Thus, the problem is not that developers are coming in and ruining the character of DInkytown, the problem is that there isn’t ENOUGH DInkytown. If Dinkytown itself expanded out – C1 style structures spilling westward and northbound in to Marcy Holmes, taking up (under-utilized) land with detached structures (or older, worn-out 60s apartments), they would be able to offer this lower price point. The space might not be as amenity rich and it would be a little further from the action (transit stops, the exits from campus at 15th and 14th where people leave to eat, the athletic buildings on gamedays, etc). This would provide space for the smaller, riskier (to landlords) businesses that offer oddball products, services, food, etc. The growth up and out would be the natural progression cities and neighborhoods have seen for centuries, while providing housing and commercial space to meet the demand of students and entrepreneurs (at multiple price points).

      If we as a society think that there are buildings in Dinkytown representing something truly special, architecturally or of historical significance, then let’s have the discussion about protecting them. I personally don’t think there are any in Dinkytown that meet either of these definitions (great read here: ) but for the sake of argument I could be convinced of a couple being put on a register (Loring, Varsity perhaps). But to be perfectly, brutally honest, this commercial node is really one of a thousand like it in terms of look, architecture, feel, etc.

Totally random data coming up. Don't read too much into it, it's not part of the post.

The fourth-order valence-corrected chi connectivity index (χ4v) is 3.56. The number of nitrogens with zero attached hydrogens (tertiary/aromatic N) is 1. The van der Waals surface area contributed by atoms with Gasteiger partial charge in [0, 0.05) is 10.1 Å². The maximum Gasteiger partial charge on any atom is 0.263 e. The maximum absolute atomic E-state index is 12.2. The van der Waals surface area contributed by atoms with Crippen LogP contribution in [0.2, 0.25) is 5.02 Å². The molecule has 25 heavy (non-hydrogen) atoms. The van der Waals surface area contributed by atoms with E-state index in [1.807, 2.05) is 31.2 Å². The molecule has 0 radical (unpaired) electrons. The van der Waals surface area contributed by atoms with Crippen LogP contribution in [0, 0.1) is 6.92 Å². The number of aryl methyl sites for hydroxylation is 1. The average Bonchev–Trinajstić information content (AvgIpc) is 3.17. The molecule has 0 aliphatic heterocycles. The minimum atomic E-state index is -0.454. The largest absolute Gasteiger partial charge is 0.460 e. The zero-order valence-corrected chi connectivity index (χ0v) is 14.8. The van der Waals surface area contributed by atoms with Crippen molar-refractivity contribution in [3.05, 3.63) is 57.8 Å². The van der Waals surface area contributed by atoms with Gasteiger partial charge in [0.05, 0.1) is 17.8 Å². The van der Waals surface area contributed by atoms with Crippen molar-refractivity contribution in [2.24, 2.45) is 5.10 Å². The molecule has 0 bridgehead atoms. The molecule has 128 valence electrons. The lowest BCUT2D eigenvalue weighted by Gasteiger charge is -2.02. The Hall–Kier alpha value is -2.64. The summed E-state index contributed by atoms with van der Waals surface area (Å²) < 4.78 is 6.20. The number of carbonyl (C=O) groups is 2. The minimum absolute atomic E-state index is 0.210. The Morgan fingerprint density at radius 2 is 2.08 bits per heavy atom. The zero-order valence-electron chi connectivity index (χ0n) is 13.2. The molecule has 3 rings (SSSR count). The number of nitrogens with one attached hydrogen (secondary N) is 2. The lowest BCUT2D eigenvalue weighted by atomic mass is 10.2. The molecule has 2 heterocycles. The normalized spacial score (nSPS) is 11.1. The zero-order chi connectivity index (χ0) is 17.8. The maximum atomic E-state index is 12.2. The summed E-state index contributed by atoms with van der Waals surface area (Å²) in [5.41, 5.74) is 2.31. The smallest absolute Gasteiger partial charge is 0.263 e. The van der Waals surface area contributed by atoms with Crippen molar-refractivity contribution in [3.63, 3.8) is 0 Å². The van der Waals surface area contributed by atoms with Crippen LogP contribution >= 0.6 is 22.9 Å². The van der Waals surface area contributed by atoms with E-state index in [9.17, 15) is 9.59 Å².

Let’s not keep Dinkytown exactly as it is, let’s build MORE Dinkytown.

  3. Nathaniel

    In new buildings, I think one of the most important factors is whether or not good retail space exists. When the House of Hanson building was new, it probably yielded high rents (in comparison to what existed). New buildings usually do that.

    The thing with new buildings is that they aren’t new forever. In an ever changing urban environment, new space will be developed (if we let it) and in the long run, the now-new space will be more affordable. Give it 10 to 15 years (which, in the history of a city isn’t much at all).

    1. Alex CecchiniAlex Cecchini